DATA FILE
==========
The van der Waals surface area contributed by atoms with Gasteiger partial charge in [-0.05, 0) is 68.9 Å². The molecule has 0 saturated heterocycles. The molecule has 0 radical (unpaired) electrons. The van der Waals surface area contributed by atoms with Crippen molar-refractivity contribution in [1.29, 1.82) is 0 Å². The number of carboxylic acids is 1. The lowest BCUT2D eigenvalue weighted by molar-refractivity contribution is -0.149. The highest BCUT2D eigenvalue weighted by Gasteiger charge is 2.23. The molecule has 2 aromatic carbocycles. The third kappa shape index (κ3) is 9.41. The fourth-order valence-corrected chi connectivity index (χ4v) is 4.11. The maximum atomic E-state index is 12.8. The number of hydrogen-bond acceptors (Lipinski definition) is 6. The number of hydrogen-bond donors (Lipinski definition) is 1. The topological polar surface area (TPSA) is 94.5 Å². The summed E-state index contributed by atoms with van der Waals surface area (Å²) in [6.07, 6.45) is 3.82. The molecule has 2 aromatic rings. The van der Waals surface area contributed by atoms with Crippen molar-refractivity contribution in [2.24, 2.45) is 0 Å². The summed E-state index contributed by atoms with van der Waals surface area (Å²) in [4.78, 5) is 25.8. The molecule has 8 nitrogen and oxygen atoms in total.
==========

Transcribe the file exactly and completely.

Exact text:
The van der Waals surface area contributed by atoms with Gasteiger partial charge in [-0.05, 0) is 68.9 Å². The molecule has 0 saturated heterocycles. The molecule has 0 radical (unpaired) electrons. The van der Waals surface area contributed by atoms with Crippen molar-refractivity contribution in [1.29, 1.82) is 0 Å². The number of carboxylic acids is 1. The lowest BCUT2D eigenvalue weighted by molar-refractivity contribution is -0.149. The highest BCUT2D eigenvalue weighted by Gasteiger charge is 2.23. The molecule has 2 aromatic carbocycles. The third kappa shape index (κ3) is 9.41. The fourth-order valence-corrected chi connectivity index (χ4v) is 4.11. The maximum atomic E-state index is 12.8. The number of hydrogen-bond acceptors (Lipinski definition) is 6. The number of hydrogen-bond donors (Lipinski definition) is 1. The topological polar surface area (TPSA) is 94.5 Å². The summed E-state index contributed by atoms with van der Waals surface area (Å²) in [6.07, 6.45) is 3.82. The molecule has 2 aromatic rings. The van der Waals surface area contributed by atoms with Crippen molar-refractivity contribution in [2.24, 2.45) is 0 Å². The summed E-state index contributed by atoms with van der Waals surface area (Å²) in [4.78, 5) is 25.8. The molecule has 8 nitrogen and oxygen atoms in total.